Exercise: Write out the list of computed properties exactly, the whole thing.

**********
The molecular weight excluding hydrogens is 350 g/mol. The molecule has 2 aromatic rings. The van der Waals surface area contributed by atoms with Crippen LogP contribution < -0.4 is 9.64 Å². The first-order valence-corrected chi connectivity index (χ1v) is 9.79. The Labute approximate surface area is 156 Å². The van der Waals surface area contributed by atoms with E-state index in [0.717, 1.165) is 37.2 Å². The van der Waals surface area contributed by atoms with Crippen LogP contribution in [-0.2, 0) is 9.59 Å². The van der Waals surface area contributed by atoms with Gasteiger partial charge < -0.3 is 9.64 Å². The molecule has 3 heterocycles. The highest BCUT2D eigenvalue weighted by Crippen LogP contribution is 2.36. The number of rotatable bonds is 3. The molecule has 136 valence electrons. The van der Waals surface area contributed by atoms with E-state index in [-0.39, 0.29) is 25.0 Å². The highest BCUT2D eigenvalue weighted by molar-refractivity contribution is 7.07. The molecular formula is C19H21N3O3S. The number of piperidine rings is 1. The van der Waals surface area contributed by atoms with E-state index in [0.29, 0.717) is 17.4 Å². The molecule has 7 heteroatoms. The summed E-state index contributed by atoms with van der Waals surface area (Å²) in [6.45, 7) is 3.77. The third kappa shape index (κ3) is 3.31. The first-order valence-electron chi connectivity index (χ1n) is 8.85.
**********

The molecular weight excluding hydrogens is 350 g/mol. The molecule has 2 aromatic rings. The van der Waals surface area contributed by atoms with Crippen LogP contribution < -0.4 is 9.64 Å². The first-order valence-corrected chi connectivity index (χ1v) is 9.79. The Labute approximate surface area is 156 Å². The van der Waals surface area contributed by atoms with E-state index in [0.717, 1.165) is 37.2 Å². The van der Waals surface area contributed by atoms with Crippen LogP contribution in [-0.2, 0) is 9.59 Å². The van der Waals surface area contributed by atoms with Gasteiger partial charge < -0.3 is 9.64 Å². The molecule has 3 heterocycles. The highest BCUT2D eigenvalue weighted by Crippen LogP contribution is 2.36. The number of rotatable bonds is 3. The molecule has 136 valence electrons. The van der Waals surface area contributed by atoms with E-state index in [-0.39, 0.29) is 25.0 Å². The highest BCUT2D eigenvalue weighted by molar-refractivity contribution is 7.07. The molecular formula is C19H21N3O3S. The number of piperidine rings is 1. The van der Waals surface area contributed by atoms with E-state index in [0.29, 0.717) is 17.4 Å². The molecule has 7 heteroatoms. The summed E-state index contributed by atoms with van der Waals surface area (Å²) in [6.45, 7) is 3.77. The third kappa shape index (κ3) is 3.31. The first-order valence-electron chi connectivity index (χ1n) is 8.85.